• Copper Stabilizer Improves Coated Superconductors' Strain Tolerance — High-temperature superconductor (HTS) wires are now being fabricated in kilometer lengths, providing the basis for a new generation of electric power devices, including high power-density motors and generators, transmission lines, and power conditioners. The development of HTS technology is expected to play a crucial role in maintaining the reliability of the power grid and upgrading power delivery to core urban areas. The most promising superconductor candidate for replacing ageing utility equipment is the highly textured Y-Ba-Cu-O (YBCO) compound deposited on buffered flexible metallic substrates. These "coated conductors" have a much higher current-carrying capacity compared to the Bi-Sr-Ca-Cu-O (BSCCO) tapes now commercially available. Whereas BSCCO tapes experience permanent damage when subjected to axial strains less than 0.2 percent, we demonstrated last year that the formation of cracks in the new YBCO system does not commence until subjected to strains higher than 0.38 percent, almost a two-fold increase in strain tolerance. This resilience of YBCO to strain is providing a strong motivation to produce commercial lengths of this "second generation" conductor, especially for the design of electric generators for which strain tolerance requirements have been raised to 0.4 percent.

    This year, we found that adding a Cu layer to the YBCO coated-conductor architecture extends the irreversible strain limit (εirr) of this composite even further, from 0.38 percent to more than 0.5 percent. This markedly widens the strain window for coated-conductor applications and takes it beyond even the most demanding benchmark for large-scale superconducting generators. These measurements were undertaken in close collaboration with conductor manufacturers American Superconductor (Westborough, MA) and SuperPower (Schenectady, NY), who are incorporating the stabilizer layers either by Cu-lamination or Cu-plating. The original motivation for adding the Cu layers was to improve the electric and thermal stability of the conductor; the strain-tolerance dividend was unexpected. We can relate this remarkable result to the mismatch of thermal contraction between Cu and the other components of the composite. During sample cooling from processing temperatures to the cryogenic operating temperatures, the Cu layer exerts an additional pre-compressive strain on the YBCO film, and hence extends the irreversible strain εirr where permanent damage occurs. The Cu may also be acting as a crack arrester, which further improves the strain tolerance.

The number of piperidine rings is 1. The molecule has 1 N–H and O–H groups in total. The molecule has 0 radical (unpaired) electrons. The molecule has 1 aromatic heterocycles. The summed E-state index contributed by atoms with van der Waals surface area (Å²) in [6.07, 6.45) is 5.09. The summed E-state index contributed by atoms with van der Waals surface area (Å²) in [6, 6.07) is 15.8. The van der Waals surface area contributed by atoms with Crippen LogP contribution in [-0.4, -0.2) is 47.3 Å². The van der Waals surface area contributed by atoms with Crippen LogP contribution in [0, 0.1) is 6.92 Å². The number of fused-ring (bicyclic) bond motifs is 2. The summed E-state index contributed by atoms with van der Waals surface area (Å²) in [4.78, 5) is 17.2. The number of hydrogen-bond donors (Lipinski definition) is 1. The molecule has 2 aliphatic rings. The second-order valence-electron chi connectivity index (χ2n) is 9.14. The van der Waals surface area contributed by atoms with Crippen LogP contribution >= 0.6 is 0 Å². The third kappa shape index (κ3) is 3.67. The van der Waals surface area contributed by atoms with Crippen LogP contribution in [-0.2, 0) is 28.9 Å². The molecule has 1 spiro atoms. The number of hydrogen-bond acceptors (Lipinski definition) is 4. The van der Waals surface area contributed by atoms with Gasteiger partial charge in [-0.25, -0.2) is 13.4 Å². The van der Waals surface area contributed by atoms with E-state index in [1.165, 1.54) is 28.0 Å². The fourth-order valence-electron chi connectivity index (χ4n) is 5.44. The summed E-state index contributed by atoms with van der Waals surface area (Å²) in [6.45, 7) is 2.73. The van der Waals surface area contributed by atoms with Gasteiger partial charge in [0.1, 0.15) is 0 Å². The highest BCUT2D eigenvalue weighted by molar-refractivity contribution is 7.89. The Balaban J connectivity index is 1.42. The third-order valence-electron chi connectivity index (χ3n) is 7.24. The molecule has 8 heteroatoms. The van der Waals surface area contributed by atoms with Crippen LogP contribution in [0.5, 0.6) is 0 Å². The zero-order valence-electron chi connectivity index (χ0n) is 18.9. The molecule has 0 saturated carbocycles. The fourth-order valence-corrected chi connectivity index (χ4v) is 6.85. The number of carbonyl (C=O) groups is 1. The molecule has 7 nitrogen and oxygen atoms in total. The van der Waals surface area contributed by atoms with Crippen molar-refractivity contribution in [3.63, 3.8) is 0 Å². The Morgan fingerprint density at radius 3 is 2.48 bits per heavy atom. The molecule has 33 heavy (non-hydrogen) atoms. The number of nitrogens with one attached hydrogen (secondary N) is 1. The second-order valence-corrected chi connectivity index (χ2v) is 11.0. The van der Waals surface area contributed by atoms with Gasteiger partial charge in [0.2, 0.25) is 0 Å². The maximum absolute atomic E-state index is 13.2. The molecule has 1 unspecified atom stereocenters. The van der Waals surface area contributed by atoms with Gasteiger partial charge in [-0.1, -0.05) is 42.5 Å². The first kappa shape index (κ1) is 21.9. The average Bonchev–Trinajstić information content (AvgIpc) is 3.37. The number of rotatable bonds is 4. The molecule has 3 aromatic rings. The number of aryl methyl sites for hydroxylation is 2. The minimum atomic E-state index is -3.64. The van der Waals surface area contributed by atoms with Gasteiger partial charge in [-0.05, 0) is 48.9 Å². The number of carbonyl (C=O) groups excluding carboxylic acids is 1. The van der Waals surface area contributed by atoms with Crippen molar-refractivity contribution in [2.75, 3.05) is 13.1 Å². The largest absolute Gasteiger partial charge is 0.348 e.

Normalized critical current density as a function of mechanical tensile strain for unlaminated and Culaminated YBCO coated conductor. The Cu stabilization layer extends the irreversible strain limit εirr of the composite from 0.38 percent to more than 0.5 percent.

Normalized critical current density as a function of mechanical tensile strain for unlaminated and Culaminated YBCO coated conductor. The Cu stabilization layer extends the irreversible strain limit εirr of the composite from 0.38 percent to more than 0.5 percent.

Photograph of a new magnetoresistance probe designed to investigate carbon nanostructures. At the right end of the probe, the photo shows the steppermotor-controlled worm-gear system and sample stage, which allow precise angle-dependent, high-field measurements.

Photograph of a new magnetoresistance probe designed to investigate carbon nanostructures. At the right end of the probe, the photo shows the steppermotor-controlled worm-gear system and sample stage, which allow precise angle-dependent, high-field measurements.

  • New Magnetoresistance Apparatus to Probe Carbon Nanostructures — Electronic properties of materials change markedly as their dimensions approach those of a few atomic layers. Carbon nanostructures (including graphite sheets, singlewalled carbon nanotubes, and multi-walled carbon nanotubes) are prime examples of such potentially useful materials, although some of their very fundamental properties remain controversial. Characterization of these structures at high magnetic fields is one of the principal methods for determining the existence of ballistic conduction, for example, which could be the foundation for a new generation of nanoelectronic devices.

    We have designed and recently commissioned an apparatus to measure magnetoresistance of these highly directional structures in fields up to 18.5 teslas. (For comparison, the Earth's magnetic field is only about 0.05 millitesla.) The apparatus automatically acquires data as a function of magneticfield magnitude, angle, and temperature. It was designed to also be compatible with the very-highfield magnet facilities at the National High Magnetic Field Laboratory at Florida State University, permitting the extension of EEEL's measurements to fields up to 30 teslas. Magnetic field mapping has commenced for nanotubes fabricated at NIST and Rice University as well as for graphitic sheet structures manufactured by a nanotechnology research team at Georgia Institute of Technology. Magnetic-field angle can be varied with a resolution of better than 0.1 degree over a range of 130 degrees, and sample temperature can be varied over an extended range of 4.1 to 120 kelvins, with a stability of better than 3 millikelvins at 4.2 kelvins.
  • Textbook on Cryogenic Measurement Apparatus and Methods — A new textbook has been written on experimental techniques for cryogenic measurements to be published by Oxford University Press. It covers the design of cryogenic measurement probes and provides cryogenic materials data for their construction. Topics include thermal techniques for designing a cryogenic apparatus, selecting materials appropriate for such apparatus, how to make high-quality electrical contacts to a superconductor, and how to make reliable criticalcurrent measurements. The textbook is written for beginning graduate students, industry measurement engineers, and materials scientists interested in learning how to design successful low-temperature measurement systems. The appendices are written for experts in the field of cryogenic measurements and include electrical, thermal, magnetic, and mechanical properties of technical materials for cryostat construction; properties of cryogenic liquids; and temperature measurement tables and thermometer properties. These appendices aim to collect in one place many of the data essential for designing new cryogenic measurement apparatus.


Technical Contact:
Jack Ekin

Staff-Years (FY 2005):
1 professional
1 technician
2 research associates